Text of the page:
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Pastor's Notes from The Scribe (October 2015)

posted Oct 2, 2015, 11:43 AM by Russell D. Hampton   [ updated Oct 2, 2015, 11:45 AM ]

Each Sunday, following the presentation of the gifts, the congregation prays together: Gracious God, we offer with joy and thanksgiving what you have first given us: ourselves, our time, and our possessions, signs of your gracious love.  Receive them for the sake of him who gave himself for us. Amen.  Take a few moments to pray this prayer.  Ponder the words and their meaning for your life. 

In Deuteronomy 8:11-20, the Lord God reminds the ancient Israelites of the great deeds God performed for them: the Lord God led them out of slavery; the Lord God led them through the wilderness; and the Lord God provided them manna and water from the rock.  The Lord God also reminds them that the multiplication of their wealth comes from the great blessings of God.  Therefore, the Lord God exhorts his people to remember the great deeds he has done for them.  They are to remember these deeds with prayers of thanksgiving. 

In Matthew 6:24, the gospel writer tells us that we cannot serve both God and mammon (mammon is translated as “wealth and possessions”).  Wealth, money, or possessions are not inherently evil themselves.  The power of sin corrupts how we perceive and value wealth, money, or possessions.  Yes, money is important to our lives.  We need it to pay or food, shelter, clothing, insurance, health care, utilities, taxes, etc.; it is used to support our children, elderly family members, and others in need.  However, when we look to fulfill only our own wants and desires or when we place our trust in our accumulated wealth and possessions, then we are serving mammon over God.  When the power of greed overtakes the call to help a neighbor in need or to respond to the cries of those hungry and thirsty, we serve mammon over God. 

Here are three points I ask you to ponder from this prayer and Scripture reading:

1.      Everything we have – even our abilities to acquire what we have – comes from God.  Therefore we should (and I place an emphasis on should) give thanks to God for what we have.  We should thank God that God gives us our daily bread (not just food, but also clothes, home and property, work and income, family, community, good government, favorable weather, peace, health, a good name, and true friends and neighbors).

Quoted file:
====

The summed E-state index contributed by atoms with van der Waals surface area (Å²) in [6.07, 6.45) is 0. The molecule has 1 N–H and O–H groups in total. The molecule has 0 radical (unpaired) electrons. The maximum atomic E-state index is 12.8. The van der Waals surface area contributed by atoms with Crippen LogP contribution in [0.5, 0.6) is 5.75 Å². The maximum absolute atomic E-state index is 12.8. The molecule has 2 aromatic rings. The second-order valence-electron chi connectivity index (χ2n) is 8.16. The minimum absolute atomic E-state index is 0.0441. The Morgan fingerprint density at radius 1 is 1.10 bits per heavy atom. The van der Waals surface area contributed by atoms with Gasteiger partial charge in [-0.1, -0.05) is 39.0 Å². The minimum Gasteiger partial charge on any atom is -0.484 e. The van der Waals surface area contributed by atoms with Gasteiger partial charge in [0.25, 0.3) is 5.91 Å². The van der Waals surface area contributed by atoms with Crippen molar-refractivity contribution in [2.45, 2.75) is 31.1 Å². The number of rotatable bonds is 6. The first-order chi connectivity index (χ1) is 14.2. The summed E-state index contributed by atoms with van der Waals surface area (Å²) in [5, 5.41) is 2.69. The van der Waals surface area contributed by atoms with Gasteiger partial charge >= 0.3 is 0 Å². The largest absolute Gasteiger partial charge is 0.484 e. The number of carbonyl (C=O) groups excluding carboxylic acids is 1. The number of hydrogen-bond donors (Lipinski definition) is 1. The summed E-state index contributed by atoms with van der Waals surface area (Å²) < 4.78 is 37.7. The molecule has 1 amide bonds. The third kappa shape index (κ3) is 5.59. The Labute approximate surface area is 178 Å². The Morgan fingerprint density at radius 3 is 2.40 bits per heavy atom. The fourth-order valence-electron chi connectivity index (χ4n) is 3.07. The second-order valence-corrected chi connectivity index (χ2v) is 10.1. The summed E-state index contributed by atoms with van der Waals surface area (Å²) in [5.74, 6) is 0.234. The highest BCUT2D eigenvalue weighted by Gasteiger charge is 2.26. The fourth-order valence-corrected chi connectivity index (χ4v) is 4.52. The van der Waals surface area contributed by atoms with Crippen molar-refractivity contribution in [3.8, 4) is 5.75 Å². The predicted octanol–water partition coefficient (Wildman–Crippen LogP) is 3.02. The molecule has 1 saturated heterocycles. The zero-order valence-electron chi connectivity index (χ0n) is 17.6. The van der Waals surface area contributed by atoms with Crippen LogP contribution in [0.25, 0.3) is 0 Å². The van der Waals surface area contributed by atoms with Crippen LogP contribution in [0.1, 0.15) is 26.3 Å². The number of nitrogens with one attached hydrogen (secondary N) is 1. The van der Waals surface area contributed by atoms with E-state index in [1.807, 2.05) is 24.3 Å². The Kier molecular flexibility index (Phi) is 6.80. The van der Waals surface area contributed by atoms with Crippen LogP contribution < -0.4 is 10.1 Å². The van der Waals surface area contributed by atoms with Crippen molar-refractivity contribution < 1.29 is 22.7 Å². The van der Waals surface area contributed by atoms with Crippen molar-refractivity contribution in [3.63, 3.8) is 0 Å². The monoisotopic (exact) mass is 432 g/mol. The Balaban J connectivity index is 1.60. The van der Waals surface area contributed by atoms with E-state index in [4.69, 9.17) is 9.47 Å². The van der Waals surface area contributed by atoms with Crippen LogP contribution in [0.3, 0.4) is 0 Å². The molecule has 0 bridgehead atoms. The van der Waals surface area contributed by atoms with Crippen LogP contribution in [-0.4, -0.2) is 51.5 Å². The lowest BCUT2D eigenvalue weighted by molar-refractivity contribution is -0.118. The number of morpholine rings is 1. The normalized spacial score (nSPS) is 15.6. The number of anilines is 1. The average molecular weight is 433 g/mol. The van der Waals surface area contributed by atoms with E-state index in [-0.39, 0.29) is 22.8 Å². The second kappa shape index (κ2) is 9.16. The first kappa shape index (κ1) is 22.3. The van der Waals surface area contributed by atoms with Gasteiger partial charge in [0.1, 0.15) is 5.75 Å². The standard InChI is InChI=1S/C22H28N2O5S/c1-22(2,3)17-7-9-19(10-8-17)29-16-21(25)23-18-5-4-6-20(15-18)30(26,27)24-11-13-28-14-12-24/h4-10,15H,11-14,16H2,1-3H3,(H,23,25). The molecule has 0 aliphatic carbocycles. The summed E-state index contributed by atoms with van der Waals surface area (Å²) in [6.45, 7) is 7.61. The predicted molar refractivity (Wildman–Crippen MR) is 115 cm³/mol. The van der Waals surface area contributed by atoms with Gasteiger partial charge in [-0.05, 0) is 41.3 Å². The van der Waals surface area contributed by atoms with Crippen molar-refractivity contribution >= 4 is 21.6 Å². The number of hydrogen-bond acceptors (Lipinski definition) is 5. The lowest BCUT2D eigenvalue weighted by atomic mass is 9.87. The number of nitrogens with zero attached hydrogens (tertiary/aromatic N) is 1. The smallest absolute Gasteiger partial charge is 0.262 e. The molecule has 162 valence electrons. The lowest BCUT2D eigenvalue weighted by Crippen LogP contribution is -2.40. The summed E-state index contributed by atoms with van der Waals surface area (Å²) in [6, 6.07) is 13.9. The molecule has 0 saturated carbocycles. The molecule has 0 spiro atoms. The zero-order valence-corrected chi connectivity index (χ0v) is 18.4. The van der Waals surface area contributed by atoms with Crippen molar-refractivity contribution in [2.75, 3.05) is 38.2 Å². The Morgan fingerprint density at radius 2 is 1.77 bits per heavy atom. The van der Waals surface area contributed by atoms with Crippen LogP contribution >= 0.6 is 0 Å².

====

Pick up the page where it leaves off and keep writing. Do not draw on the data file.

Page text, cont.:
2.      We should not trust in mammon (wealth and possessions) above the Lord our God.  Wealth and possessions are fleeting – they will one day pass away.  God is eternal.  God in Christ Jesus gives us the hope in the world to come.  Even though I think it is fine to prepare ourselves and practice good financial health, when thoughts of having “enough” causes us to become exceedingly worried or misplace our trust, then it gets in the way of our trust in God. 

3.       We have a calling to return to the Lord what the Lord first graciously gives to us.  I don’t mean we need to repay God.  We can never repay God for what God gives to us, especially the gift of salvation in Christ Jesus.  However, I think God calls us to bring our offerings forward so we can support the mission and ministry of his Son, Jesus Christ.  We bring our gifts forward so that we can use them to feed the hungry, care for the sick, be a Lutheran voice in this community, educate our youth, provide a safe place to worship, and so forth.


I hope in the coming weeks you will reflect upon what God has graciously given to you. I pray you will give thanks to God for all that you have and ask the Spirit for guidance in placing your trust in God above earthly possessions.  Also, I ask that you prayerfully reflect upon your financial giving for the sake of your congregation, for the ministries we support within the community, and for the mission endeavors we support throughout the world.

God’s Peace ~ Pastor Maureen